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Greenpeace takes to Sami reindeer forests

Greenpeace takes to Sami reindeer forests

Inari, Lapland/Amsterdam 02 March 2004: Greenpeace today announced that it would be stepping up its campaign to protect remaining ancient forests in Finland by establishing a Forest Rescue Station in the last Sámi reindeer forests of Arctic Lapland. This follows the Finnish government's decision to start new logging operations in important winter grazing pine forests, in defiance of urgent recommendations issued by the UN Human Rights Committee (1).

The Forest Rescue Station will act as a forward operating base from which to monitor logging operations and assist the Sámi reindeer herding cooperatives in mapping and demarcating important areas of forests. Activists will be living in a combination of insulated modular containers and traditional Sámi tents.

"In the face of international human rights scrutiny, the Finnish government has chosen to take the business as usual approach," said Matti Liimatainen Greenpeace forest campaigner. "As long as the government continues to log the last Sámi reindeer forests, Greenpeace will be active in these areas until they recognise their importance and stop their destruction."

In northern Lapland, many Sámi indigenous peoples still practice traditional reindeer herding, relying on remaining old-growth forests to provide vital food for their reindeer during the cold winter months. The Sámi reindeer herders have been fighting alone for their livelihood and have been calling on the government to protect important areas of reindeer forests from industrial logging. The Finnish government has always prioritised other forms of land uses other than reindeer herding. The reindeer forests have been reduced piece by piece the government's own logging company, Metsähallitus, which carries out most of the logging in Lapland.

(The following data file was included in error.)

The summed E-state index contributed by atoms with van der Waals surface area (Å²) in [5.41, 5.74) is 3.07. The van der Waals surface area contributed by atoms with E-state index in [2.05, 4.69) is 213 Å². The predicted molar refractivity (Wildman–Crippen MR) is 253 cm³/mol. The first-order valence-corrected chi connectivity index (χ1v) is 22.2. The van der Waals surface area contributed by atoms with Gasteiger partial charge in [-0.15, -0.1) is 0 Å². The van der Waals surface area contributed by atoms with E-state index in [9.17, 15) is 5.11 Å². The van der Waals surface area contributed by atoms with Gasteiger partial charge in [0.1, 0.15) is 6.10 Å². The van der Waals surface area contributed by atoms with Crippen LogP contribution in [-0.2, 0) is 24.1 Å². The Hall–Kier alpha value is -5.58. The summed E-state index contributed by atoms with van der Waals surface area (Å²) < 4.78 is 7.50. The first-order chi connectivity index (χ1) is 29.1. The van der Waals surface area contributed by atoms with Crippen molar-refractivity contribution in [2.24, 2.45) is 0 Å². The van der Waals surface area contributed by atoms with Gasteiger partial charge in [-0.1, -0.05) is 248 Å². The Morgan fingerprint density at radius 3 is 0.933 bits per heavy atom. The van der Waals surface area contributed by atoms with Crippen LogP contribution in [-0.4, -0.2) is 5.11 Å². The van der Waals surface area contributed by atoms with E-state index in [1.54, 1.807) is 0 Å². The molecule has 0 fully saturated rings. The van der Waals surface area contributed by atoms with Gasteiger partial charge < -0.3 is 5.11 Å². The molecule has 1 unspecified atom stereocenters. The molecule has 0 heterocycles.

About 70 percent of the wood logged by Metsähallitus in Sámi areas is sold for pulp and paper production (2). The Finnish paper giant, StoraEnso buys most of the wood originating from destruction of reindeer grazing forests, which finally ends up being sold to the European consumer as magazines, copy paper, and envelopes.

"Sadly we are fast approaching the point of no return. Metsähallitus are on the verge of logging some of the last tracts of old-growth forest containing horsetail lichen, vital for winter grazing of reindeer," said Liimatainen . "What's insane is that Sámi's reindeer herding livelihood is being pulped to make cheap magazines, copy paper, envelopes and even disposable tissue paper."

A coalition of reindeer herding cooperatives have recently sent a letter to the Minister of Forestry and Agriculture calling on the Finnish government to agree to a moratorium in the important reindeer forests that have been mapped (3). Greenpeace and other Finnish environmental groups are supporting these demands and have written to the government urging them to take immediate action.

Notes to Editor:

1. UN Human Rights Committee (November 2004):

• "....regrets that it has not received a clear answer concerning the rights of the Sámi as an indigenous people (Constitution, sect. 17, subsect. 3), in the light of article 1 of the Covenant. It reiterates its concern over the failure to settle the question of Sámi rights to land ownership and the various public and private uses of land that affect the Sámi 's traditional means of subsistence - in particular reindeer breeding - thus endangering their traditional culture and way of life, and hence their identity."
• "The State party should, in conjunction with the Sámi people, swiftly take decisive action to arrive at an appropriate solution to the land dispute with due regard for the need to preserve the Sámi identity in accordance with article 27 of the Covenant. Meanwhile it is requested to refrain from any action that might adversely prejudice settlement of the issue of Sámi land rights. "

2. Greenpeace tracked pulp logs from two of Metsähallitus's recent logging operations in northern Lapland to StoraEnso's pulp mill Kemijärvi: This mill supplies StoraEnso's Veitsiluoto paper mill, which manufactures envelopes, magazine and copy paper. Kemijärvi also exports pulp to European paper mills, including those that produce copy paper, magazines and disposable tissue paper.

3. The reindeer herding cooperatives from Inari and Nellim sub-group sent the letter to the Minister of Forestry and Agriculture on 16th January 2005. An English translation is available on request.

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